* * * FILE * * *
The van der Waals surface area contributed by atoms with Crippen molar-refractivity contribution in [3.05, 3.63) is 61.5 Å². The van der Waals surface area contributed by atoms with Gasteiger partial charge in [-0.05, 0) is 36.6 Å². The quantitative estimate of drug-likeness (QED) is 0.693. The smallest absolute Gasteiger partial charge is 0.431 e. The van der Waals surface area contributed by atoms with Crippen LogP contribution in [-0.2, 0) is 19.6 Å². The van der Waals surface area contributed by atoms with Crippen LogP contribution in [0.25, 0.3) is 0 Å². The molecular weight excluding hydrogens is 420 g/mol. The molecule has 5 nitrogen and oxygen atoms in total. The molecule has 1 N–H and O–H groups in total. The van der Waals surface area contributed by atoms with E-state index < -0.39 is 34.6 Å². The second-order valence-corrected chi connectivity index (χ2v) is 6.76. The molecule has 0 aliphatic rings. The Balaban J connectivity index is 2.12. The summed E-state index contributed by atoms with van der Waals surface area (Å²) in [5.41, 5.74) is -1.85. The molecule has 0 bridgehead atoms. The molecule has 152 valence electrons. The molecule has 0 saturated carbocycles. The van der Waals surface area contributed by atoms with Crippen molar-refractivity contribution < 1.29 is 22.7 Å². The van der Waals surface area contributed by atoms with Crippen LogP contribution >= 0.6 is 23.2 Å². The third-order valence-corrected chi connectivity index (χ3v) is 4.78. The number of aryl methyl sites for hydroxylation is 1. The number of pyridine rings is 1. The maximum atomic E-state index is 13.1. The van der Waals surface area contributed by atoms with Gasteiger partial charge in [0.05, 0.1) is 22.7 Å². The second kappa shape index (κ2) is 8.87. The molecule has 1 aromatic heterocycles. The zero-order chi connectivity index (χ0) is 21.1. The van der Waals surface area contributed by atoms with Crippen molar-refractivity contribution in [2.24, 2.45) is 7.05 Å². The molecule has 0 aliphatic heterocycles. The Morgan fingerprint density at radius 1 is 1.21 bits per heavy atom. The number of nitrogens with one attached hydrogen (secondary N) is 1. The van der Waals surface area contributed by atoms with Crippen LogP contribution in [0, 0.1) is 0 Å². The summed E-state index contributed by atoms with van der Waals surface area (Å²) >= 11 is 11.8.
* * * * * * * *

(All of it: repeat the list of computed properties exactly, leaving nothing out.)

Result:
The van der Waals surface area contributed by atoms with Crippen molar-refractivity contribution in [3.05, 3.63) is 61.5 Å². The van der Waals surface area contributed by atoms with Gasteiger partial charge in [-0.05, 0) is 36.6 Å². The quantitative estimate of drug-likeness (QED) is 0.693. The smallest absolute Gasteiger partial charge is 0.431 e. The van der Waals surface area contributed by atoms with Crippen LogP contribution in [-0.2, 0) is 19.6 Å². The van der Waals surface area contributed by atoms with Crippen LogP contribution in [0.25, 0.3) is 0 Å². The molecular weight excluding hydrogens is 420 g/mol. The molecule has 5 nitrogen and oxygen atoms in total. The molecule has 1 N–H and O–H groups in total. The van der Waals surface area contributed by atoms with E-state index < -0.39 is 34.6 Å². The second-order valence-corrected chi connectivity index (χ2v) is 6.76. The molecule has 0 aliphatic rings. The Balaban J connectivity index is 2.12. The summed E-state index contributed by atoms with van der Waals surface area (Å²) in [5.41, 5.74) is -1.85. The molecule has 0 bridgehead atoms. The molecule has 152 valence electrons. The molecule has 0 saturated carbocycles. The van der Waals surface area contributed by atoms with Crippen molar-refractivity contribution < 1.29 is 22.7 Å². The van der Waals surface area contributed by atoms with Crippen LogP contribution >= 0.6 is 23.2 Å². The third-order valence-corrected chi connectivity index (χ3v) is 4.78. The number of aryl methyl sites for hydroxylation is 1. The number of pyridine rings is 1. The maximum atomic E-state index is 13.1. The van der Waals surface area contributed by atoms with Gasteiger partial charge in [0.05, 0.1) is 22.7 Å². The second kappa shape index (κ2) is 8.87. The molecule has 1 aromatic heterocycles. The zero-order chi connectivity index (χ0) is 21.1. The van der Waals surface area contributed by atoms with Crippen molar-refractivity contribution in [2.24, 2.45) is 7.05 Å². The molecule has 0 aliphatic heterocycles. The Morgan fingerprint density at radius 1 is 1.21 bits per heavy atom. The number of nitrogens with one attached hydrogen (secondary N) is 1. The van der Waals surface area contributed by atoms with Crippen LogP contribution in [0, 0.1) is 0 Å². The summed E-state index contributed by atoms with van der Waals surface area (Å²) >= 11 is 11.8.